Friday, August 31, 2012


Whoopee! On page 11 of a recent Newsweek,-I read this:

“With more than 20 million copies sold in four months in the U.S., the erotic Fifty Shades trilogy seems to be giving mouth-to-mouth, to the barely breathing book industry–and slipping in some tongue for good measure. A self published book was picked up by Berkley Books, marketed as a Fifty Shades clone, with a similar book jacket -- a pair of cufflinks on the jacket with 'He possessed me and obsessed me.'"

Yowie! The article goes on to reveal how this is happening throughout the book industry – big-name publishers are grabbing up books – romances with sexy, erotic plots that suggest Shades of Grey like themes – they’re buying, re-packaging and marketing them.

Wow! My six e-books, six “romances” -- “There’s HOPE!” – that’s what I was mile-a-minute thinking while weighing my success/failure potential -- they’re not prurient, hot erotica, but there’s great sex in my books -- my leading ladies are heroines whom readers can love and emulate and ... and ...

And putting down the magazine, hope grew, grew, grew -- hey with six sexy books on Amazon -- in all the stores, sites, places that sell ebooks -- some publisher’s going to see them, read them, grab them!

Chanting my titles – Rose, Karen, Heart City, Splintered -- certain they could be touted and marketed, I celebrated publishers are buying again! If you’re writer, that your book could be chosen transformed into a best seller, gets you tra-la-dancing, tripping the light fantastic.

Hey, Shades of Grey -- the scenes, the characters -- every page I read was ... gee ... not grabby -- on and on it went, evoking nothing except my writer’s mind saying gee ... this is sort of dumb.

While writer Em is singing and dancing, her mind -- my face facts mind -- kaboom -- wakes up.

My books have sex scenes, but they don’t do what Shades of Grey does. In Three miles East of Rose, my hero and heroine fall in love thinking about sex, wanting it, needing it, but on the verge of doing it, don't get together because morality and family commitments make it a wrong thing to do -- it’s a suspenseful, sexy story that gets you turning the pages, but EL James’ book has you, the heroine, being seduced, mounted, pounded and churned sexually -- very specifically -- very wetly, hotly..

Realty hits. Facts like bricks pile up -- umpteen agents tried to sell my books -- umpteen agent got umpteen rejections -- how to get Rose, Heart, Splintered, Karen, Ivy, Cordelia to the eager publishers -- all were sent out umpteen years ago -- not grabbed.

I have to say what I’ve said before. to comfort myself. “There’s a tide in the affairs of men. Which, taken at the flood, leads on to fortune. Omitted, all the voyage of their life, Is bound in shallows and in miseries.”

I find myself repeating Emily Dickinson’s poem ....
"Hope" is the thing with feathers—
That perches in the soul—
And sings the tune without the words—
And never stops—at all—"

I quote Aristotle. “Hope is a waking dream.”

Waked, brick wall in front of me, I pick up a feather. And with it, as my pen, I scrawl H O P E, and having writ it, blink, close my eyes, open my eyes.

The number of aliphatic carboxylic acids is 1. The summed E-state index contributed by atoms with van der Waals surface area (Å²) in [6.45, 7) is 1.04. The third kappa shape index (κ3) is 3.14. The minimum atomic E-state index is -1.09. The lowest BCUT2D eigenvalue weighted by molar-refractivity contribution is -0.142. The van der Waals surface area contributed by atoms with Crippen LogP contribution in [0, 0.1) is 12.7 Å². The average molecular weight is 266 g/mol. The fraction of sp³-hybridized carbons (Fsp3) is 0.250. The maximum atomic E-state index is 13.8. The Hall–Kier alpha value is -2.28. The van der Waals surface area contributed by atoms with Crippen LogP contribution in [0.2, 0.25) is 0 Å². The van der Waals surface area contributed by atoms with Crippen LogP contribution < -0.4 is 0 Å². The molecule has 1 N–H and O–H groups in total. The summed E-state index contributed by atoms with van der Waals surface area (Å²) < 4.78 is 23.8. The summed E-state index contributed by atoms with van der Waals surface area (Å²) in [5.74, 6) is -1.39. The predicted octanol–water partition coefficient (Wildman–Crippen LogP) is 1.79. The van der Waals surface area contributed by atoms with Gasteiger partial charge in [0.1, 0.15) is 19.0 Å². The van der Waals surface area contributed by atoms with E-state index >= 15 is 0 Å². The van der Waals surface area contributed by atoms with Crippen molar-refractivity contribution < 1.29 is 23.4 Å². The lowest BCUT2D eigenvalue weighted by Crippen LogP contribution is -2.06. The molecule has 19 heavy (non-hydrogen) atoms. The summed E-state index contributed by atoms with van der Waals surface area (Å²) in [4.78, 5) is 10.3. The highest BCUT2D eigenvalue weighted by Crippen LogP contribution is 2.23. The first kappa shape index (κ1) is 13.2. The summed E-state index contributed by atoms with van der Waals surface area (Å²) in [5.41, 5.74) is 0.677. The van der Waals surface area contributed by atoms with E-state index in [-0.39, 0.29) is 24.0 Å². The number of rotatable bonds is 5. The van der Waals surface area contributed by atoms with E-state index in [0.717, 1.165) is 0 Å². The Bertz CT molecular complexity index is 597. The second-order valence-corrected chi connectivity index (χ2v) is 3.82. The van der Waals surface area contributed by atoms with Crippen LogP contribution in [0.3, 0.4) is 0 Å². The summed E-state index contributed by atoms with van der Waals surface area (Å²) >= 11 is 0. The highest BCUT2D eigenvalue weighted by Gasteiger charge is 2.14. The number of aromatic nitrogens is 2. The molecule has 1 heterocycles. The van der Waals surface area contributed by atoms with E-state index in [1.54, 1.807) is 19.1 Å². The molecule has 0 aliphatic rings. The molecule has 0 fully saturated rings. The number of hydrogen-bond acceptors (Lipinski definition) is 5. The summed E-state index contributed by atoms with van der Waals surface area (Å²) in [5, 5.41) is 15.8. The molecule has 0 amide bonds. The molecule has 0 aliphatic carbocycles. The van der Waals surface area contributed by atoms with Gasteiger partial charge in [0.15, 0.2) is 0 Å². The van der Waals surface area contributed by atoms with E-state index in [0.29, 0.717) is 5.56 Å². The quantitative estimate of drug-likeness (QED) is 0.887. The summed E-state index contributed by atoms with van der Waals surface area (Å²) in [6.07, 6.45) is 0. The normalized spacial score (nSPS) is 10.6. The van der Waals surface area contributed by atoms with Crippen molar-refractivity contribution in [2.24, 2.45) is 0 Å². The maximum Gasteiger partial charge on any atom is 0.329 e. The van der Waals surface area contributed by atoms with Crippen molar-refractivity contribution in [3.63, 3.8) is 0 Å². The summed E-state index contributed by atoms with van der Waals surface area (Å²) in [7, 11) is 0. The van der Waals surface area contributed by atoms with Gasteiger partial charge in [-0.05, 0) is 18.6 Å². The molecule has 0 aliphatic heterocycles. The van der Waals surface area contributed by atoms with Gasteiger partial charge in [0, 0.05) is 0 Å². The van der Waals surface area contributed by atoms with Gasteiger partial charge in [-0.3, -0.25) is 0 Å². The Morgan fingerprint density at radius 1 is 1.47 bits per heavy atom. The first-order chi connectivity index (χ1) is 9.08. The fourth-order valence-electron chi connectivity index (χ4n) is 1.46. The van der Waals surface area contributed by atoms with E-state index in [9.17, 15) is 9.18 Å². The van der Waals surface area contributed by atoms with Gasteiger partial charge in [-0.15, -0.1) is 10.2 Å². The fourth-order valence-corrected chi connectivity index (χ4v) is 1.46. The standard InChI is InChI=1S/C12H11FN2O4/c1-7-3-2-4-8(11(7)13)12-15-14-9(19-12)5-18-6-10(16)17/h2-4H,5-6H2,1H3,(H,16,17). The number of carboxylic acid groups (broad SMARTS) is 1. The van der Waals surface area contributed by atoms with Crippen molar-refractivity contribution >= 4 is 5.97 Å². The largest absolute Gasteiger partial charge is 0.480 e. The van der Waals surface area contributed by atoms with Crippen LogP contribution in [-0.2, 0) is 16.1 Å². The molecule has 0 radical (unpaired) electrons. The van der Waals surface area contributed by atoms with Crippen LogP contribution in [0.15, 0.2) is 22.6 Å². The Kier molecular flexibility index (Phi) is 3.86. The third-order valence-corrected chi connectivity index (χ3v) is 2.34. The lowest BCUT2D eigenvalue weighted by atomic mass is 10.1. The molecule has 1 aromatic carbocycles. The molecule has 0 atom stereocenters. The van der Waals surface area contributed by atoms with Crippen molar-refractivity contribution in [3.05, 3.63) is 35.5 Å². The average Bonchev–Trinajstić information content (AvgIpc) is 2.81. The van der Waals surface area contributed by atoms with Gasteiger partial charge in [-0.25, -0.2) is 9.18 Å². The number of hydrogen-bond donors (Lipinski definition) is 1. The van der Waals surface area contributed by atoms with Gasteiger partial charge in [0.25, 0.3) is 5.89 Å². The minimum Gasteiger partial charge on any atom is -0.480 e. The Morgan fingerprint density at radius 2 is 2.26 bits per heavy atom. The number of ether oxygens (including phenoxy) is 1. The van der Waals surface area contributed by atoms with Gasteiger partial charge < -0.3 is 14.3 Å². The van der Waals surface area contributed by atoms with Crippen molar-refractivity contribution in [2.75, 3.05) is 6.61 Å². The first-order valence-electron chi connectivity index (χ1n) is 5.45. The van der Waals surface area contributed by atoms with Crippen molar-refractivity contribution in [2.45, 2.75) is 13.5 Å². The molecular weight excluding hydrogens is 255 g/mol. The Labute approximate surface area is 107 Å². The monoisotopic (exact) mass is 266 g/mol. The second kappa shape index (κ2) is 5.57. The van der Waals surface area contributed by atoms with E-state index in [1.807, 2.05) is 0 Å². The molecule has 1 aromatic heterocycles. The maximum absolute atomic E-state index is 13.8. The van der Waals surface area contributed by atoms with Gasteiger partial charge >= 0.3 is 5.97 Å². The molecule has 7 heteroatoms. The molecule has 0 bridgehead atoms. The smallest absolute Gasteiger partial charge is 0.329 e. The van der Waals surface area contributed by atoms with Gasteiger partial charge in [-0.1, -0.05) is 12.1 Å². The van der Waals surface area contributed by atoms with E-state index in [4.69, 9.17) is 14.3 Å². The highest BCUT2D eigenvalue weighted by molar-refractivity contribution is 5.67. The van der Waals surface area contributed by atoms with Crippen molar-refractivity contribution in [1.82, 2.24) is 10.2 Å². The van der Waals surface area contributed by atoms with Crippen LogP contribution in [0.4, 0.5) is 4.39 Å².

I see a new horizon. I feel okay. I feel what Cicero said. “While there's life, there's hope.”

Wednesday, August 29, 2012


Back in the days when John Cullum, my husband, was job hunting and I was nervously taking over as artistic director of my dance company, John and I biked everywhere. Quite often on weekends, we went on excursions to areas of New York City that we'd never visited before.

It was a summer and fall thing to do. I loved the wind in my hair, and the exercise -- using my legs, my straight-backed posture, tut-tut observing John, who rides his bike hunched over. I wanted my ex-tennis-champ husband to have a dancer’s posture -- he wanted me to bike like a biker, and stop worrying about how I looked.

Golly, I still remember when I was a little girl, the big deal that learning to bike was. Harder, even more important than learning to tie the laces on my shoes, riding a bike was a way of becoming a grownup who could head for the park were grownup, bigger kids were jumping rope and playing baseball.

Well, I did it -- learned, and it grew me up, like learning to drive a car did, when I was older. I had to learn to drive in order to be able to earn a living from performing on college campuses.

After John landed a role in Shakespeare in the Park, on our bikes, we visited all sorts of wonderful Central Park nooks and crannies. When John, who was understudying two leading roles in “Henry V” went on for the Chorus, and did the famous “Oh for a muse of fire” speech, he was discovered by Alan Lerner’s assistant.

While John was playing Sir Dinadan in Lerner and Lowe's “Camelot, on his day off we rode our bikes up and down all the streets -- 41st to 50th street, stopping and studying the exteriors and backstage entrances of famous theaters, not realizing that John would be working on the stage, in most of them someday.

Sometime around then, my second-hand pink bike (I’d painted it) was stolen. We’d been parking our bikes in the hallway of our building, where the main entrance door wasn't locked. We'd rented and transformed the 4th floor loft into a spacious home and dance studio, and didn't have a buzzer that allowed us to unlock it for mail and package deliveries.

John’s blue bike (I’d painted it) was stolen when he was standing-by for Richard Burton, who was off to Rome to co-star with Elizabeth Taylor in “Cleopatra” -- it changed their lives, as well as ours.

John’s rising income enabled us to install a buzzer system and buy a smallish Honda motorcycle from an actor pal, who was in “1776," when John was singing “Molasses to Rum.”

Though traffic and potholes scared me, while John auditioned for Lerner, over and over for a new show, working on the Viennese accent Lerner wanted the leading man to have, I started learning to ride “Harry” the Honda. (That's what I called the Honda)

Nevertheless, I usually sat behind John on Harry, clutching him as we explored NYC's downtown Jewish shopping district ( open on Sundays) where I was shopping for fabric for 16 costumes for my solo performances at Lincoln Center. Suddenly, “helmets” had to be worn. Golly, I hated the way my head sweated, when I wore a hard hat. John said, "stop worrying -- you look fine," but my hair looked lousy for hours, after a trip on Harry.